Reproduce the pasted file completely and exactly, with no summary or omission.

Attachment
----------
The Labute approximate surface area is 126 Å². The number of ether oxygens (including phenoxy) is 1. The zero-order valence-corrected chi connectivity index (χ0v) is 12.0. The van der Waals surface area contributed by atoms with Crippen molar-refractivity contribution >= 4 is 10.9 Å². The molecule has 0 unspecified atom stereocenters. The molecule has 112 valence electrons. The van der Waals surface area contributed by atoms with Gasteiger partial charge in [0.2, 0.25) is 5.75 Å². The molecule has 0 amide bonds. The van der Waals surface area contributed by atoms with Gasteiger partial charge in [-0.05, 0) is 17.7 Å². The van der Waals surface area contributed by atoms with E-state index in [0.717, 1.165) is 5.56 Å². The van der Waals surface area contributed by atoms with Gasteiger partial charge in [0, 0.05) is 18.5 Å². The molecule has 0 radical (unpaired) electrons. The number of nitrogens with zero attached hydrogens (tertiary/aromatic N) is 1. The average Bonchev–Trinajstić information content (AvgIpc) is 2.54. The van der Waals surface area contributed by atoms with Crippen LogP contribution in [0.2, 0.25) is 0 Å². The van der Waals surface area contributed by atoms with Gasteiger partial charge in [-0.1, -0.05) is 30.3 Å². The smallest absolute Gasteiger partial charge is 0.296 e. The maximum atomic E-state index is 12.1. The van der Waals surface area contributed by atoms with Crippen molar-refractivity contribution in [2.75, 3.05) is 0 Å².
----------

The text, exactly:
The Labute approximate surface area is 126 Å². The number of ether oxygens (including phenoxy) is 1. The zero-order valence-corrected chi connectivity index (χ0v) is 12.0. The van der Waals surface area contributed by atoms with Crippen molar-refractivity contribution >= 4 is 10.9 Å². The molecule has 0 unspecified atom stereocenters. The molecule has 112 valence electrons. The van der Waals surface area contributed by atoms with Gasteiger partial charge in [0.2, 0.25) is 5.75 Å². The molecule has 0 amide bonds. The van der Waals surface area contributed by atoms with Gasteiger partial charge in [-0.05, 0) is 17.7 Å². The van der Waals surface area contributed by atoms with E-state index in [0.717, 1.165) is 5.56 Å². The van der Waals surface area contributed by atoms with Gasteiger partial charge in [0, 0.05) is 18.5 Å². The molecule has 0 radical (unpaired) electrons. The number of nitrogens with zero attached hydrogens (tertiary/aromatic N) is 1. The average Bonchev–Trinajstić information content (AvgIpc) is 2.54. The van der Waals surface area contributed by atoms with Crippen LogP contribution in [0.2, 0.25) is 0 Å². The van der Waals surface area contributed by atoms with Gasteiger partial charge in [-0.1, -0.05) is 30.3 Å². The smallest absolute Gasteiger partial charge is 0.296 e. The maximum atomic E-state index is 12.1. The van der Waals surface area contributed by atoms with Crippen molar-refractivity contribution in [2.75, 3.05) is 0 Å².